Worth $500,000.
To be sold for One Dollar each, without regard to value, and not to be paid for till you know what you are to get.

Splendid List!!
Of Articles to be Sold for One Dollar each.

100 Gold Hunting Cased Watches    $100,00 each

100 " Watches    60,00 each

200 Ladies' Gold Watches   35,00 each
500 Ladies and Gents' Silver Watches 15,00 each

5000 Vest, Neck Chains   5,00 to 10,00 each

3000 Gold Band Bracelets    5,00 to 10,00 each

3000 " " " ..............3,00 to 5,00 each

3000 Cameo Brooches...   4,00 to 6,00 each

3000 Mosaic and Jet Brooches    4,00 to 6,00 each

3000 Lava and Florentine Brooches

   4,00 to 6,00each

3000 Coral, Opal, and Em. Brooches

   4,00 to 6,00 each

3000 Cameo Lar Drops    4,00 to 6,00 each

3000 Mosaic and Jet Ear Drops    4,00 to 6,00 each

3000 Lava and Florentine Ear Drops

   4,00 to 6,00 each

3000 Coral, Opal, and Em. Ear Drops

   4,00 to 8,00 each

5100 Gents' Breast Pins    2,50 to 8,00 each

3000 Watch Keys    2,00 to 6,00 each

5000 Fob and Ribbon Slides    2,00 to 6,00 each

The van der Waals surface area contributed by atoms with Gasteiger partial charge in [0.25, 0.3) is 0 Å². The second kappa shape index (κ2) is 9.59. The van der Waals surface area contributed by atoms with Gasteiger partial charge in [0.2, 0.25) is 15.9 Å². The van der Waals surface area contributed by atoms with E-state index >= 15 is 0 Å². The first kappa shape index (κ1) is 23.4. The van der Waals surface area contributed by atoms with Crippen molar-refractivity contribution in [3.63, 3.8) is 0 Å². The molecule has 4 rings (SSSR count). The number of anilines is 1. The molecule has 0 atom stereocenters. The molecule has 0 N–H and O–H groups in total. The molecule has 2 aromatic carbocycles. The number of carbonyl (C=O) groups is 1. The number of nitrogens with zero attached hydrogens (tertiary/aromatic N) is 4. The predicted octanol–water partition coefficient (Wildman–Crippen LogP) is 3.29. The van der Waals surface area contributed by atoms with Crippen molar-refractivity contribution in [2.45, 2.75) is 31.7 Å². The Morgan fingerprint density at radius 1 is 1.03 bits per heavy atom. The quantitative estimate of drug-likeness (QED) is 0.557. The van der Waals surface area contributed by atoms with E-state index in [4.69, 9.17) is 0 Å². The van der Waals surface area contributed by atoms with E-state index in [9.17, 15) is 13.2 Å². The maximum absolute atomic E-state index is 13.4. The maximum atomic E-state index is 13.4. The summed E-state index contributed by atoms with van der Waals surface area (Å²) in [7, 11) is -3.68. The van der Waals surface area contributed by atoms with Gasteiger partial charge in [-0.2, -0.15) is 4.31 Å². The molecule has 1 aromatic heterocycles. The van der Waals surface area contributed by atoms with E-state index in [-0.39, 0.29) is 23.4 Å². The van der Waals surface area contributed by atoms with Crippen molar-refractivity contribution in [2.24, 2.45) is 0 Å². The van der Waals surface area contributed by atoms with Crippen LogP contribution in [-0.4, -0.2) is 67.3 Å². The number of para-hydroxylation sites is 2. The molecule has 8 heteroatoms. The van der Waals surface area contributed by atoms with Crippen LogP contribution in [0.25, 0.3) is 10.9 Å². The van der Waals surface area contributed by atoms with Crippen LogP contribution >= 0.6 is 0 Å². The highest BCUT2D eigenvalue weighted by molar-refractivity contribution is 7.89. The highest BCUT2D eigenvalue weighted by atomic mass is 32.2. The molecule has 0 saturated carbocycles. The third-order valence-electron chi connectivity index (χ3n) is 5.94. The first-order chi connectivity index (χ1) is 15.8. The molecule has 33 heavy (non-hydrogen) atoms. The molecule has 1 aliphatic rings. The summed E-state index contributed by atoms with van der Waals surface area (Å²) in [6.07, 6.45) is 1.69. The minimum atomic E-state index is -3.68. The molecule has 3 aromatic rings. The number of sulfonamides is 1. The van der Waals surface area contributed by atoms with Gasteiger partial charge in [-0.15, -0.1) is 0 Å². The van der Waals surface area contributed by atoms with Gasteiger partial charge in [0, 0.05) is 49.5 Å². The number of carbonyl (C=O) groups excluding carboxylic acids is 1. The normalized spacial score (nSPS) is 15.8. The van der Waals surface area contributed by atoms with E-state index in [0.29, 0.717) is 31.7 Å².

5000 Sets of Bosom Studs    2,50 to 6,00 each

5000 Sleeve Buttons    2,50 to 6,00 each

7000 Plain Rings    2,50 to 5,00 each

7000 Stone set Rings    2,50 to 6,00 each

7000 Lockets   2,50 to 10,00 each

10000 Sets Ladies' Jewelry    5,00 to 10,00 each

10000 Gold Pens, 14 Carats and War'd

   4,00 to 5,00 each  (with Silver Mounted Holders.)

All of the above list of Goods will be sold for one dollar each. Certificates of all the various articles, stating what each one can have, are first put into envelopes, sealed up, and mixed; and when ordered, are taken out without regard to choice, and sent by mail, thus giving all a fair chance. On receipt of the Certificate you will see what you can have, and then it is at your option to send one dollar and take the article or not.

In all transactions by mail, we shall charge for forwarding the Certificates, paying postage, and doing the business, 25 cents each, which must be enclosed when the certificate is sent for. Five Certificates will be sent for $1, eleven for $2, thirty for $5, sixty-five for $10, and one hundred for $15.

AGENTS.—Those acting as Agents will be allowed ten cents on every certificate ordered by them, provided their remittance amounts to one dollar. Agents will collect 25 cents for every Certificate and remit 15 cents to us, either in cash or postage stamps. Great caution should be used by our correspondents in regard to giving their correct address, Town, County, and State. Address